Pilots spend a lot of time worrying about the weather, and for good reason–it’s a factor in many general aviation accidents. But while nasty things like thunderstorms and in-flight icing get a lot of attention, more flights are affected by wind than any other weather phenomena. It deserves serious attention.
Wind is rarely fatal, which may be why it’s often ignored, but it can do serious damage to airplanes on takeoff or landing. Losing control of the airplane in a gusty crosswind may not lead to injuries, but it will certainly ruin your day. At the very least, high winds discourage pilots from flying—most of the flights I’ve canceled as a pilot were due to high winds.
So if you’re going to get good utility and enjoyment out of your pilot certificate, you need to embrace the wind. That doesn’t mean you should blast off into a 35 knot crosswind, but it does mean you’ll eventually need to become proficient at dealing with different wind conditions. You’ll be a better pilot and you’ll have more fun flying.
While I won’t bore you with a rehash of basic crosswind techniques, here are some lessons I’ve learned for windy flights:
- Crosswind component matters more than overall wind speed. 20 knots of wind may sound like a lot, but if it’s steady and right down the runway, it’s probably no problem at all. In fact, a steady headwind can actually make landings easier in some airplanes, as you have something to work against. A 20 knot crosswind, on the other hand, is a completely different matter. You shouldn’t cancel a flight just because you see 20 knots on the METAR; read the whole story.
- Gusty winds are the worst. Given the choice between a steady 20 knot crosswind and a 5 knot wind gusting to 20, I would take the steady 20 knots. When the wind is steady, you can set up your crab or slip on final approach and fly it all the way to runway. When the wind is gusty, it takes constant corrections to keep the airplane lined up with the runway—it’s flat out hard work. When you practice landings, make sure to go out (with a CFI) on a day where there are some gusts so you can learn how to handle them. It’s a very different experience.
- Understand the big weather picture. This tip applies to almost all flights, but many pilots don’t consider it when talking about wind. High winds caused by a fast-moving cold front can behave very differently from those caused by afternoon heating on a warm spring day. Knowing what’s driving the wind conditions will help you anticipate the conditions aloft (including turbulence) and forecast how they might strengthen or weaken. You can practice this skill without ever flying: just watch the surface weather charts and the METARs throughout the day to get a sense for how different weather systems affect surface winds. You’ll be less likely to get surprised by a bad TAF if you know how to read the signs.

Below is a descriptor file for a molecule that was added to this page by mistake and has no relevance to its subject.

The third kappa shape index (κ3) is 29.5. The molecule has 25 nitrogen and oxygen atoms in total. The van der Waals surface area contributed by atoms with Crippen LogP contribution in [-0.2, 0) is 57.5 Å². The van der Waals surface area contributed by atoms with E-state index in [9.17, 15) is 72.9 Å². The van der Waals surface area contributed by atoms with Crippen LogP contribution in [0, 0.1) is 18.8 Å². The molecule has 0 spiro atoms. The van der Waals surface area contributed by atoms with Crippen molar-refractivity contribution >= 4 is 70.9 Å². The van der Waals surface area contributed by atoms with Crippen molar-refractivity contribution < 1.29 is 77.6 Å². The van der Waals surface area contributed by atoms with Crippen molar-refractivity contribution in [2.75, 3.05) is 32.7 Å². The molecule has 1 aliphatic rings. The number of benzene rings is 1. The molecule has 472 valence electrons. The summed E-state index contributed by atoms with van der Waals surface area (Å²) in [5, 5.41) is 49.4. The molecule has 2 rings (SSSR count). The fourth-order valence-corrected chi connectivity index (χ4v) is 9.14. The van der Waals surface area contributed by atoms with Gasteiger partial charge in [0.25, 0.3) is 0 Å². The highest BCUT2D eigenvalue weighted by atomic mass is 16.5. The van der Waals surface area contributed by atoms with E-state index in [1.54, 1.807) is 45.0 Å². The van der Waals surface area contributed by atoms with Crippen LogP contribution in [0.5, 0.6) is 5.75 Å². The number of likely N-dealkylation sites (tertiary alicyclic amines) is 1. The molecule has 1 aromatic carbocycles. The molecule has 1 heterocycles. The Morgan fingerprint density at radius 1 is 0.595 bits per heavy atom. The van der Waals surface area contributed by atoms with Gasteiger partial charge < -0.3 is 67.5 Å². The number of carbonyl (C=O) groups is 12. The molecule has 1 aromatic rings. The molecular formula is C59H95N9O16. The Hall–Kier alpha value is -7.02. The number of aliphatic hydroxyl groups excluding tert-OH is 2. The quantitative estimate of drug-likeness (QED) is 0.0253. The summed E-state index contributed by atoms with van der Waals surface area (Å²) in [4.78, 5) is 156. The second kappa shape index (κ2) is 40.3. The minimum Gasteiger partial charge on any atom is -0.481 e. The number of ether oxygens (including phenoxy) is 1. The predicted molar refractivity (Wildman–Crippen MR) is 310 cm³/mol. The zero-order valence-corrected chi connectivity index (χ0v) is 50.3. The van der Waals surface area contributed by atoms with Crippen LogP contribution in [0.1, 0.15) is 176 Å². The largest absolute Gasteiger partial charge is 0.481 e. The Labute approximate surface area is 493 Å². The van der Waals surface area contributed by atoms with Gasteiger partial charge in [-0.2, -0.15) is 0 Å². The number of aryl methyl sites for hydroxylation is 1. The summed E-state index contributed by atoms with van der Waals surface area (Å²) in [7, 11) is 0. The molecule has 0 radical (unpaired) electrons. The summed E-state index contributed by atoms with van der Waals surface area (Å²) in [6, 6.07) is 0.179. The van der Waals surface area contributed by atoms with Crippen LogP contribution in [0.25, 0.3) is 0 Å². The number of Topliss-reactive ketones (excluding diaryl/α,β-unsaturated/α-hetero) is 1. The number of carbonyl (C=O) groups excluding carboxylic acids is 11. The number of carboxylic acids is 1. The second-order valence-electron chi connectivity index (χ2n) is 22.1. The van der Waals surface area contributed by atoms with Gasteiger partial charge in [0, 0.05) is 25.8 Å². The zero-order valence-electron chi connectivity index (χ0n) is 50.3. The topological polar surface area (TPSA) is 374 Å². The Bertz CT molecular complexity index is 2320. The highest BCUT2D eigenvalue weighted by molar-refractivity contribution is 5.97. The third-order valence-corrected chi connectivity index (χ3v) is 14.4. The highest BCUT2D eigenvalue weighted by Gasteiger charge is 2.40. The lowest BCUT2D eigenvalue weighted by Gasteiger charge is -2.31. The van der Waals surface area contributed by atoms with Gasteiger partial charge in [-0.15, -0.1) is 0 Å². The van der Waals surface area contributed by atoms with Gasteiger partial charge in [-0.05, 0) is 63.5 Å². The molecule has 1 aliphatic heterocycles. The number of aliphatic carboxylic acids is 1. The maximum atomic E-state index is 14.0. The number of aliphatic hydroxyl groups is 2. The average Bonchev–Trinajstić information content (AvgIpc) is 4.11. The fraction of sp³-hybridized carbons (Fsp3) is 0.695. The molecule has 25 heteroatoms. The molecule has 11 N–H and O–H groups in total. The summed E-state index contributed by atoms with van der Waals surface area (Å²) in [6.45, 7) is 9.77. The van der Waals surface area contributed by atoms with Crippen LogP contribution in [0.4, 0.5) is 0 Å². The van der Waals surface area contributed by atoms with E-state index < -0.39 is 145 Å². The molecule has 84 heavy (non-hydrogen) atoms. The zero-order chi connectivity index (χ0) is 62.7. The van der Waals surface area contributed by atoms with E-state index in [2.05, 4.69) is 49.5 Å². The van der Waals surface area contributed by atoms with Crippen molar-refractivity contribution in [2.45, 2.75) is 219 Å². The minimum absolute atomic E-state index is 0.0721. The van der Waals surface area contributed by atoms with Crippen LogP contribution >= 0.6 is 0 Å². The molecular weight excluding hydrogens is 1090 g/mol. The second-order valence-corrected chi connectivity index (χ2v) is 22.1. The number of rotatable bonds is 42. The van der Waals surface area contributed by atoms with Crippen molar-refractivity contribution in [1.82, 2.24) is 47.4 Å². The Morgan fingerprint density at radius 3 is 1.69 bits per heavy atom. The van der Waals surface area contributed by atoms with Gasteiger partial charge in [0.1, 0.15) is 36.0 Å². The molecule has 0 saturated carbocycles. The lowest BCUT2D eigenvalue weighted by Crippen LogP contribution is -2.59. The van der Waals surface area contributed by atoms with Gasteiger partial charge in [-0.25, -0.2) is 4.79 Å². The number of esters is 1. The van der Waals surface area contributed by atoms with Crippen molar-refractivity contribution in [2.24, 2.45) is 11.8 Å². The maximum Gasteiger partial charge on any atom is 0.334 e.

- Crosswind landing skills erode faster than almost any others. If I don’t fly for a month, the first thing I notice is how bad my crosswind landings are. It’s 80% physical and 20% mental, which is the exact opposite of most flying skills. You simply have to practice it continuously if you want to be proficient. If you’ve been out of the cockpit for a while, be sure to go out and practice crosswind landings before taking that big trip.
- Tailwheel airplanes do make you better at crosswinds. I won’t lecture you about how magical tailwheel airplanes are, or how only “real pilots” fly them. They’re different, not better or worse. Having said that, five hours of instruction in a Cub or a Citabria will certainly do good things for your crosswind landing skills. When I checked out in a tailwheel airplane, it really helped me understand the different forces at work and how to use the rudder most effectively. Even if you don’t get the endorsement, consider logging some time.
Your personal minimums—or the ones set by your flight instructor—are the final word on whether you should fly or not. If you’re not comfortable with the conditions, you shouldn’t fly, regardless of what the airplane’s demonstrated crosswind component is. As you’ve likely heard before, it’s better to be on the ground wishing you were flying than in the air wishing you were on the ground.
But once you have your license, you should get some quality instruction from a CFI and push up that personal minimum. If you cancel a flight every time the wind tops 10 knots, you simply won’t fly much. Even if you’re conservative, you may get trapped some day when you return to the airport and find that the winds have picked up to 18 knots. Better know how to handle them, lest you ruin a wonderful day of flying.